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EXECUTIVE SUMMARY persons and 17 percent of the population under 65 years of age.i An estimated ten million of the uninsured are children under the age of 18 (about 14 percent of all children), and about 32 million are adults between ages 18 and 65 (about 19 percent of all adults in this group) (Mills, 2000~. The estimate of uninsured people is even larger when coverage is measured over several years. Almost three out of every ten Americans, more than 70 million people, lacked health insurance for at least a month over a 36-month period (Bennefield, 1998a). Estimates of the number of persons who lack insurance vary depending on the survey and range from 32 million to 42 million for those without coverage throughout the year.2 Surveys differ in their size and sampling methods, the ways in which questions are asked about insurance coverage, and the period over which insurance coverage or uninsurance is measured (Lewis et al., 1998; Fronstin, 2000a). The Current Population Survey (CPS), conducted annually by the Census Bureau, is the most widely cited source of estimates of the number of uninsured persons and is used throughout this report as the primary data source. The CPS is particularly useful because it produces yearly estimates in a timely fashion, report- ing the previous year's insurance coverage rates each September, and because information about insurance coverage has been gathered since the mid-1970s, allowing for analysis of coverage trends over time (Figure ES.1~. Although the CPS nominally reports persons uninsured throughout the entire calendar year, some analysts believe that its estimates actually reflect shorter periods of unin- surance, and thus that its estimates of the number uninsured throughout the year are too high (Swartz, 1986~. Whether one uses the estimate of 42 million uninsured, as reported by the CPS, or the lower estimates generated on the basis of other governmentally and privately sponsored surveys, the number of uninsured Americans is substantial. In light ofthe CPS's usefulness and its limitations, this report relies on estimates based on CPS data, with caveats. The Committee finds the variation in estimates among surveys less critical than the order of magnitude of the entire range of estimates that different surveys yield. Myth: Most people who lack health insurance are in families where no one works. Reality: More than 80 percent of uninsured children and adults un- der the age of 65 live in working families. Although working does improve the chances that one and one's family will have insurance, even members of iBecause the federal Medicare program provides nearly universal coverage for persons at least 65 years of age, the Committee's work will focus on uninsured persons under age 65. 2For 1996, the Medical Expenditure Panel Survey (MEPS), conducted by the Agency for Healthcare Research and Quality, generated an estimate of 32 million nonelderly persons uninsured throughout the year. For the same year, the Census Bureau's CPS estimated 41 million uninsured defined the same way (Fronstin, 2000a).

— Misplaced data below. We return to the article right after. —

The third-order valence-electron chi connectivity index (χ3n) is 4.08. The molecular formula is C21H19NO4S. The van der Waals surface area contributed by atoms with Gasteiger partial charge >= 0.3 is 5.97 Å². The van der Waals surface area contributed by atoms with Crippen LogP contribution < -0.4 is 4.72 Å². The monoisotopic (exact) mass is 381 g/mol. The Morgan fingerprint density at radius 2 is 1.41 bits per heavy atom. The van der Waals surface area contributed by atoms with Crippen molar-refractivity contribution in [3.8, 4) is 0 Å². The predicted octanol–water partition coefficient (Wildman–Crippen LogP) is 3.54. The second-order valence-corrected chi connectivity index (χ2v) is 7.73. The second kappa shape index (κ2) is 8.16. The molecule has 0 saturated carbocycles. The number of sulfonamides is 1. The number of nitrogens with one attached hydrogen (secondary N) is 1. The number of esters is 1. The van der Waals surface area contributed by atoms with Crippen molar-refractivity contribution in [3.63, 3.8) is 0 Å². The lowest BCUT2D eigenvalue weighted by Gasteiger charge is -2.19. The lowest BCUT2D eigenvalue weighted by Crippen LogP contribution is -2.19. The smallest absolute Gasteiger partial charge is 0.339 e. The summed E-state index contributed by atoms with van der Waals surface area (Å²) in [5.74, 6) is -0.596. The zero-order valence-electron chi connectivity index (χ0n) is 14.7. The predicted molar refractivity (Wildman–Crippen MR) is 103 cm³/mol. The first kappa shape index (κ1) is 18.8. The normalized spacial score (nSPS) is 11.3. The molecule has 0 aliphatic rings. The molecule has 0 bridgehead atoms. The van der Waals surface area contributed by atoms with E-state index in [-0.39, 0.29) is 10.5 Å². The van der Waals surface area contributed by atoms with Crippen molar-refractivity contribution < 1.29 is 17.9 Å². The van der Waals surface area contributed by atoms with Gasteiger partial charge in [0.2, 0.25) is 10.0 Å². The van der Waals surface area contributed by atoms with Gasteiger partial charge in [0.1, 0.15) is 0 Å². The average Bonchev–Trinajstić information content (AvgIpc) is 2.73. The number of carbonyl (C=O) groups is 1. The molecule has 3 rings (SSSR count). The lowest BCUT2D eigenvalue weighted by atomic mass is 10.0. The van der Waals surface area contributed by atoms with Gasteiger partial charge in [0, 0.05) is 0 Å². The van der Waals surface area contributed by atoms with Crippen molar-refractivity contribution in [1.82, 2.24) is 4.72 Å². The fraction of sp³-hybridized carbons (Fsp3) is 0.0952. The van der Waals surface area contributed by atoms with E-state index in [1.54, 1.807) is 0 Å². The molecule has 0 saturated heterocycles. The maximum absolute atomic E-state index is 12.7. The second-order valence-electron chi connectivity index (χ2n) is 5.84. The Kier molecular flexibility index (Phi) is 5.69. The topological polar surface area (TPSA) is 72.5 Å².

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EXECUTIVE SUMMARY families with two full-time wage earners have almost a one-in-ten chance of being uninsured (Hoffman and Pohl, 2000~. Myth: Growth in the numbers of recent immigrants has been a major source of the increase in the number of uninsured persons. Reality: Although immigrants who have arrived within 4 years have higher-than-average uninsurance rates, they comprise a relatively small proportion of the general population. In fact, between 1994 and 1998, there has been a net decrease in the number of recently arrived immigrants (Holahan et al., 2001~. Overall, noncitizens account for fewer than one in five uninsured persons (Mills, 2000~. Through its work, the Committee hopes to replace misperceptions with facts and in doing so, to lay the groundwork for a more informed public debate about health insurance coverage. RELATING HEALTH INSURANCE TO ACCESS TO HEALTH SERVICES Health insurance serves multiple constituencies and distinct pur- poses. For individuals and families, insurance coverage is one means to promote health and access to care and to protect against exceptional health care costs. Insurance pools the risks and resources of a group of people so that each is protected from financially disruptive medical expenses and each may plan ahead or budget for health care. In contrast with many other insurance products, such as automobile or homeowner's insurance, health insurance has evolved as a mecha- nism for financing routine health care expenses and encouraging the use of pre- ventive services, in addition to protecting against uncommon events and expenses. As the scope and effectiveness of health care interventions have grown, so have consumers' expectations for coverage and benefits through health insurance. Other constituencies also have a stake in our mechanisms for financing health care. Providers of health care benefit from insurance as a reliable source of pay- ment. Employers offer health benefits to attract and retain workers and to maintain a productive workforce. Governments provide health insurance to special popula- tions as a means to secure health care for them. Health insurance is neither necessary nor sufficient to obtain health care, yet coverage remains one of the most important ways to obtain access to health services. The level of out-of-pocket costs for care has been demonstrated to have substantial effects on the use of health services (Newhouse et al., 1993; Zweifel and Manning, 2000~. Uninsured persons may be charged more than patients with coverage, who benefit from discounts negotiated by their insurer (Wielawski, 2000; Kolata, 2001~. In addition, uninsured people face 100 percent cost sharing, although some providers are willing to absorb part of the cost for some of their patients some of the time by negotiating a reduced rate. Even though many publicly supported institutions offer free care or reduced fees and many other providers offer some charity care, people without insurance generally have re-